Fighting for Common Ground

Share/Bookmark Katelynn Camp Oct 10, 2010

Ground Zero

Fighting for Common Ground

9/11 sparked a now almost decade long controversy between Muslims and Americans of different faiths. In the minds of many Americans, "The War on Terrorism has," as sophomore David Klein says, "morphed into a war on religion." And the recent arguments over whether or not an Islam center named Park51 should be built two blocks away from Ground Zero show the bitter tensions between Islam and other faiths. As the body of Christ, Biola students and faculty are beginning to and need to continue thinking about the issue of religious division in America.

Earlier this year, Imam Feisal Abdul Rauf proposed that an Islamic Community Center, be built two blocks away from the World Trade Center. Those against the building allow that the Imam has the Constitutional right to build it, but believe it disrespects the memory of those killed in the World Trade Centers. "Islamists in the name of Islam murder nearly 3000 people and now want to erect a building that looks like it honors them? No, it will be a mosque that will constantly remind Islamicists they won that day," says professor of ICS Jeff Morton. The Imam behind the efforts to build the mosque has been seen as a more extreme Muslim and many Americans do not trust his leadership; But he claims that the mosque will be an "interfaith center" where people of all religions may come and pray. He, along with New York Mayor Bloomberg believe the center could be a step towards repairing the damaged relationship between Muslims and peoples of different religions. The plausible union is questionable. "Will Christians pray at this faith center? Will Jews?" sophomore David Klein skeptically asks.

Just as Biola discovered that its own Jesus mural symbolized a division between white students and students of different ethnicities, so the mosque has brought out a deeper issue of the division between Muslims and those of other faiths. But steps have been taken by both the Muslim and the Christian communities to reconcile their differences and come to a common ground.

In September 2007, Muslim leaders wrote a letter entitled "A Common Word Between You and Us" to Christian leaders. Within it, Muslim leaders asked Christians to focus on the similarities between the two religions: "Finally, as Muslims, and in obedience to the Holy Qur’an, we ask Christians to come together with us on the common essentials of our two religions … that we shall worship none but God, and that we shall ascribe no partner unto Him, and that none of us shall take others for lords beside God … (Aal ‘Imran, 3:64)." The love of God and love of neighbour are the two beliefs Muslims asked Christians to recognize in both religions. Judith Rood, Biola professor of History and Middle Eastern Studies, signed the letter Christian leaders wrote in response to "A Common Word Between You and Us." Within their response, Christian leaders agreed that love of God and love of neighbour are central tenants to both religions. They desire reconciliation with Muslims, and they want all faiths to be able to freely worship. They write, "When freedom to worship God according to one’s conscience is curtailed, God is dishonored, the neighbor oppressed, and neither God nor neighbor is loved." There is a clear distinction between extreme Muslims and the Muslims who believe in love of neighbor and God, like those who wrote "A Common Word Between You and Us." These Muslims seek to change the perception Christians have of Islam. Professor Rood believes not only letters will help in this effort, but also the building of the mosque near Ground Zero: "A reformation of Islam is necessary and this institution could help to provide a forum to do just that."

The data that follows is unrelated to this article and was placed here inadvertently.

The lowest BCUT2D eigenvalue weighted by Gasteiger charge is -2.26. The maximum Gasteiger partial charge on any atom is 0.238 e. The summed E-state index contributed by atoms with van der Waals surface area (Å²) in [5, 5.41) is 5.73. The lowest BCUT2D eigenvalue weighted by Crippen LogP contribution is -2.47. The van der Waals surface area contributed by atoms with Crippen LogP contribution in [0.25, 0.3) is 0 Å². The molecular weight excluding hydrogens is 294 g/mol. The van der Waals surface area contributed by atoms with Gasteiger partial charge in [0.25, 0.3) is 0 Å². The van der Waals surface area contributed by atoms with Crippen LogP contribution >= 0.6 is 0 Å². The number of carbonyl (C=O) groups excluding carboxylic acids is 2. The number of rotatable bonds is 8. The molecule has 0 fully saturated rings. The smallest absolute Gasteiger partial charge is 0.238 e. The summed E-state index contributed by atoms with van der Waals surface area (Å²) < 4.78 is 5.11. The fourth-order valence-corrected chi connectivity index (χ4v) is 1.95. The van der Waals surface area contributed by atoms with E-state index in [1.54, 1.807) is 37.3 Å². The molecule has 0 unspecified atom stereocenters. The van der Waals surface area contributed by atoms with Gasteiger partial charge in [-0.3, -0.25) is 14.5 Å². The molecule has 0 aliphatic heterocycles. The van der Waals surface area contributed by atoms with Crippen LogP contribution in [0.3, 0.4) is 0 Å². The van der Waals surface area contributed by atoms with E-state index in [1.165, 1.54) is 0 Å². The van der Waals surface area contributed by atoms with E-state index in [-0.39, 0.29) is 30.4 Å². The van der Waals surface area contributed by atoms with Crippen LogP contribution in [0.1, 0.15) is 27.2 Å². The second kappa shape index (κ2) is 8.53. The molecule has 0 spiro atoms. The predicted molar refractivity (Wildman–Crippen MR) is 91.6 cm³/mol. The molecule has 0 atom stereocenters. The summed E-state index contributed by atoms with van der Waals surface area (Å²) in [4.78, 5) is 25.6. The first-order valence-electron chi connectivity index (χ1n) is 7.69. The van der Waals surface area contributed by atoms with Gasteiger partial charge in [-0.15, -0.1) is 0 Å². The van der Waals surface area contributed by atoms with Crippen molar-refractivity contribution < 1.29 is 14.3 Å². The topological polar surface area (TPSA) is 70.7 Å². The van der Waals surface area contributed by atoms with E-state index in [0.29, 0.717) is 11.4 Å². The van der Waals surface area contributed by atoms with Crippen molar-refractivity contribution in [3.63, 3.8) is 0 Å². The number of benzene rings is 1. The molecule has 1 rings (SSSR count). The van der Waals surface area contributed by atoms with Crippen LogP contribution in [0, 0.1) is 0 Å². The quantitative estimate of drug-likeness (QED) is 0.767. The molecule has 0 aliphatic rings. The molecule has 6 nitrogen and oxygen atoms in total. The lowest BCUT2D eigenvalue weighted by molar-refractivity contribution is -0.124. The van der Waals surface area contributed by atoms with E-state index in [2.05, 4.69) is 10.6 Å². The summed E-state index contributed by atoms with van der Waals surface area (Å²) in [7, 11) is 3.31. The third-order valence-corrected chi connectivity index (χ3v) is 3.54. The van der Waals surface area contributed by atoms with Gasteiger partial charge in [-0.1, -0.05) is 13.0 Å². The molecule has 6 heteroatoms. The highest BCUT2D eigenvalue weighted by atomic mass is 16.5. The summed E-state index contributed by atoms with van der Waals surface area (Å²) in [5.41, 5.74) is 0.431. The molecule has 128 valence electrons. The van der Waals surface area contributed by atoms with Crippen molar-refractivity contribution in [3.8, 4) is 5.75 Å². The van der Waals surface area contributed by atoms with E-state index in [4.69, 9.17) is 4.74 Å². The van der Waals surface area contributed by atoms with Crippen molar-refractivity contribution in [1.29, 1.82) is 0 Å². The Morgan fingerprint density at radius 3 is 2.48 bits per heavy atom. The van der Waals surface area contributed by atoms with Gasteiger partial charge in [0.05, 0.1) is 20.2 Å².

Yet, many Americans still believe that the Muslims need to respect the area around Ground Zero for the sake of the families who lost loved ones on September 11th. "I don't think they [those wanting the Islamic center built] are being very wise on such a sensitive issue" says senior Brianna Stewart. Even though the Imam has the legal authority to begin construction, the public turmoil over the center keeps him from moving forward at this time.

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